Chile's Torres del Paine park yields fossil treasure trove
SANTIAGO (Reuters) - Paleontologists have discovered nearly 50 entire ichthyosaur fossils in southern Chile, one of the best finds of its kind to date, they said on Tuesday.
The fossils of the dolphin-like creature were unearthed in the country's Torres del Paine National Park, whose spiky peaks and brilliant turquoise lakes make it a magnet for trekkers and nature lovers.
Researchers said the marine reptiles, buried by rocks from the huge Tyndall Glacier, lived between the Triassic and Cretaceous periods, which extended from 250 million to 66 million years ago.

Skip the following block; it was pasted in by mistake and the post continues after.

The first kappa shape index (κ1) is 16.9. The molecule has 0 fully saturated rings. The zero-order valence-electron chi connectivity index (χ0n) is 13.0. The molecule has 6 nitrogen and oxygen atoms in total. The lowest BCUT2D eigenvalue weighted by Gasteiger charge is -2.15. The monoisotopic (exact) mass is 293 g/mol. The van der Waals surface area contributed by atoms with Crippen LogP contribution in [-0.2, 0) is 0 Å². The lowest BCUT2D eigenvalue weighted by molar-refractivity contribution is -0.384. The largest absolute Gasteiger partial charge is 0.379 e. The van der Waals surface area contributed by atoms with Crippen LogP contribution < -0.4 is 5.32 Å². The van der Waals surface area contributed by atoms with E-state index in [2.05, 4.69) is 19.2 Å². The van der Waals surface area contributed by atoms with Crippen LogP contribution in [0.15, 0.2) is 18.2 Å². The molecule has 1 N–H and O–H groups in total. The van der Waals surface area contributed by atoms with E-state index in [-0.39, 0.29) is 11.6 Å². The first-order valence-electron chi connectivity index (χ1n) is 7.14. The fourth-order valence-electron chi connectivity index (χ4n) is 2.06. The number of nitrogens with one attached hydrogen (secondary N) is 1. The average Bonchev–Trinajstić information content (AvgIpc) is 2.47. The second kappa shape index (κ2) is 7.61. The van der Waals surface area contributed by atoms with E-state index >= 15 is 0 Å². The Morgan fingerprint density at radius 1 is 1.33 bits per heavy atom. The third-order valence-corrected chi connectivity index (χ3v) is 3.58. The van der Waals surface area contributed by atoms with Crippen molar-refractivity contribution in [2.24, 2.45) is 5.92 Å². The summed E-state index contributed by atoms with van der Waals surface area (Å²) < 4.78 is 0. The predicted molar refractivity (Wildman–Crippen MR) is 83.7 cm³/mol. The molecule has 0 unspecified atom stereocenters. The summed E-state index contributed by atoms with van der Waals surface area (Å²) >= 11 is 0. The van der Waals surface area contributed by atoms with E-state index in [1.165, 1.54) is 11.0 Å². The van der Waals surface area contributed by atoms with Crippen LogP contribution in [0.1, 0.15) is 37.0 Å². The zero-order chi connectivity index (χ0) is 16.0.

"This great ichthyosaur cemetery, the way the remains are deposited, is unique," Christian Salazar, paleontologist researcher and natural history museum curator, said on Tuesday.
"It's the most recent great find in their history. That's going to answer a lot of questions about how they became extinct, where they migrated to, how they lived," he said.
The 46 fossils were found in about three months of excavating, Salazar added, and more were likely to be found.
(This story corrects to remove reference to ichthyosaur as dinosaur in headline, changes to marine reptile in text)
(Reporting by Rosalba O'Brien, editing by G Crosse)
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